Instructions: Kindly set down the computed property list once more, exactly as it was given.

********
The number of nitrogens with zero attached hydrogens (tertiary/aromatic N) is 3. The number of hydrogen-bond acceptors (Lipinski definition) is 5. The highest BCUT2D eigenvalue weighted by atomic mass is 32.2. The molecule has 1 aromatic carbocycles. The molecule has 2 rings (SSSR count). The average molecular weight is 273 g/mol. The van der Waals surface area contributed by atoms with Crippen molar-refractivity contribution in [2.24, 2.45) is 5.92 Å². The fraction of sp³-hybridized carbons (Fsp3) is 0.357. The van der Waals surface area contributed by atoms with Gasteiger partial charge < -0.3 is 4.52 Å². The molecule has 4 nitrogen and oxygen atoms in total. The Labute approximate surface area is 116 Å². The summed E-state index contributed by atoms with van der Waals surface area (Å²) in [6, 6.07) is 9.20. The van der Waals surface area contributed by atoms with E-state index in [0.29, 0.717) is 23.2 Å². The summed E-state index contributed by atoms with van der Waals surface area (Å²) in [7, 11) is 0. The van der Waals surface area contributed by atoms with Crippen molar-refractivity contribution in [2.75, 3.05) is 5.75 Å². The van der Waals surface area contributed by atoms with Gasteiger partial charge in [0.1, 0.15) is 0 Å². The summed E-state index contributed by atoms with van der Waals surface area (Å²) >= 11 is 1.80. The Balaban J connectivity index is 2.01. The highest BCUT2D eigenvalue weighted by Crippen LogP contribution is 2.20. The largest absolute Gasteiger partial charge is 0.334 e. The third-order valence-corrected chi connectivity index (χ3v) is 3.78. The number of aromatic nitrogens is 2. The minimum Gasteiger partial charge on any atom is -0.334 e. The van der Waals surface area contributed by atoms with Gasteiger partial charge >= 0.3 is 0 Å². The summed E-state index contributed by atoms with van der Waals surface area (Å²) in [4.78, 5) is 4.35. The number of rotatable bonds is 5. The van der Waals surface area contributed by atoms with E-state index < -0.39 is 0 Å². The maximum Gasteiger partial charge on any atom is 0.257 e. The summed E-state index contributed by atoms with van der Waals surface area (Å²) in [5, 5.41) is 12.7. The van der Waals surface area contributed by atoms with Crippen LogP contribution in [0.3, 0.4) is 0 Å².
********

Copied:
The number of nitrogens with zero attached hydrogens (tertiary/aromatic N) is 3. The number of hydrogen-bond acceptors (Lipinski definition) is 5. The highest BCUT2D eigenvalue weighted by atomic mass is 32.2. The molecule has 1 aromatic carbocycles. The molecule has 2 rings (SSSR count). The average molecular weight is 273 g/mol. The van der Waals surface area contributed by atoms with Crippen molar-refractivity contribution in [2.24, 2.45) is 5.92 Å². The fraction of sp³-hybridized carbons (Fsp3) is 0.357. The van der Waals surface area contributed by atoms with Gasteiger partial charge < -0.3 is 4.52 Å². The molecule has 4 nitrogen and oxygen atoms in total. The Labute approximate surface area is 116 Å². The summed E-state index contributed by atoms with van der Waals surface area (Å²) in [6, 6.07) is 9.20. The van der Waals surface area contributed by atoms with E-state index in [0.29, 0.717) is 23.2 Å². The summed E-state index contributed by atoms with van der Waals surface area (Å²) in [7, 11) is 0. The van der Waals surface area contributed by atoms with Crippen molar-refractivity contribution in [2.75, 3.05) is 5.75 Å². The van der Waals surface area contributed by atoms with Gasteiger partial charge in [0.1, 0.15) is 0 Å². The summed E-state index contributed by atoms with van der Waals surface area (Å²) >= 11 is 1.80. The Balaban J connectivity index is 2.01. The highest BCUT2D eigenvalue weighted by Crippen LogP contribution is 2.20. The largest absolute Gasteiger partial charge is 0.334 e. The third-order valence-corrected chi connectivity index (χ3v) is 3.78. The number of aromatic nitrogens is 2. The minimum Gasteiger partial charge on any atom is -0.334 e. The van der Waals surface area contributed by atoms with Gasteiger partial charge >= 0.3 is 0 Å². The summed E-state index contributed by atoms with van der Waals surface area (Å²) in [4.78, 5) is 4.35. The number of rotatable bonds is 5. The van der Waals surface area contributed by atoms with E-state index < -0.39 is 0 Å². The maximum Gasteiger partial charge on any atom is 0.257 e. The summed E-state index contributed by atoms with van der Waals surface area (Å²) in [5, 5.41) is 12.7. The van der Waals surface area contributed by atoms with Crippen LogP contribution in [0.3, 0.4) is 0 Å².